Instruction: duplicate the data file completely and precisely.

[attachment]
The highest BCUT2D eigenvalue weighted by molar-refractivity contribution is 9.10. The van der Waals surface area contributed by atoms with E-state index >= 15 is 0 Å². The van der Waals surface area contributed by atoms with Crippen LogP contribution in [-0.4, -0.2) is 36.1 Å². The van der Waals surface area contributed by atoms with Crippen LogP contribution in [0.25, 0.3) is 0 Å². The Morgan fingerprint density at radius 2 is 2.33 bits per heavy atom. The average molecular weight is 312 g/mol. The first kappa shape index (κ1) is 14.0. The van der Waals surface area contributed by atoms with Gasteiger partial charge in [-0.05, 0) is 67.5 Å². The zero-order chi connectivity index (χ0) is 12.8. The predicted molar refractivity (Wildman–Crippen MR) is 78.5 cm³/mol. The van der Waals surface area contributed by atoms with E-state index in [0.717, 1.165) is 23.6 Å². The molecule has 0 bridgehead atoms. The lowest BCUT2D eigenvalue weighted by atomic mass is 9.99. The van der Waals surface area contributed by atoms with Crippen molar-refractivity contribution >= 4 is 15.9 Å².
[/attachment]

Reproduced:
The highest BCUT2D eigenvalue weighted by molar-refractivity contribution is 9.10. The van der Waals surface area contributed by atoms with E-state index >= 15 is 0 Å². The van der Waals surface area contributed by atoms with Crippen LogP contribution in [-0.4, -0.2) is 36.1 Å². The van der Waals surface area contributed by atoms with Crippen LogP contribution in [0.25, 0.3) is 0 Å². The Morgan fingerprint density at radius 2 is 2.33 bits per heavy atom. The average molecular weight is 312 g/mol. The first kappa shape index (κ1) is 14.0. The van der Waals surface area contributed by atoms with Gasteiger partial charge in [-0.05, 0) is 67.5 Å². The zero-order chi connectivity index (χ0) is 12.8. The predicted molar refractivity (Wildman–Crippen MR) is 78.5 cm³/mol. The van der Waals surface area contributed by atoms with E-state index in [0.717, 1.165) is 23.6 Å². The molecule has 0 bridgehead atoms. The lowest BCUT2D eigenvalue weighted by atomic mass is 9.99. The van der Waals surface area contributed by atoms with Crippen molar-refractivity contribution >= 4 is 15.9 Å².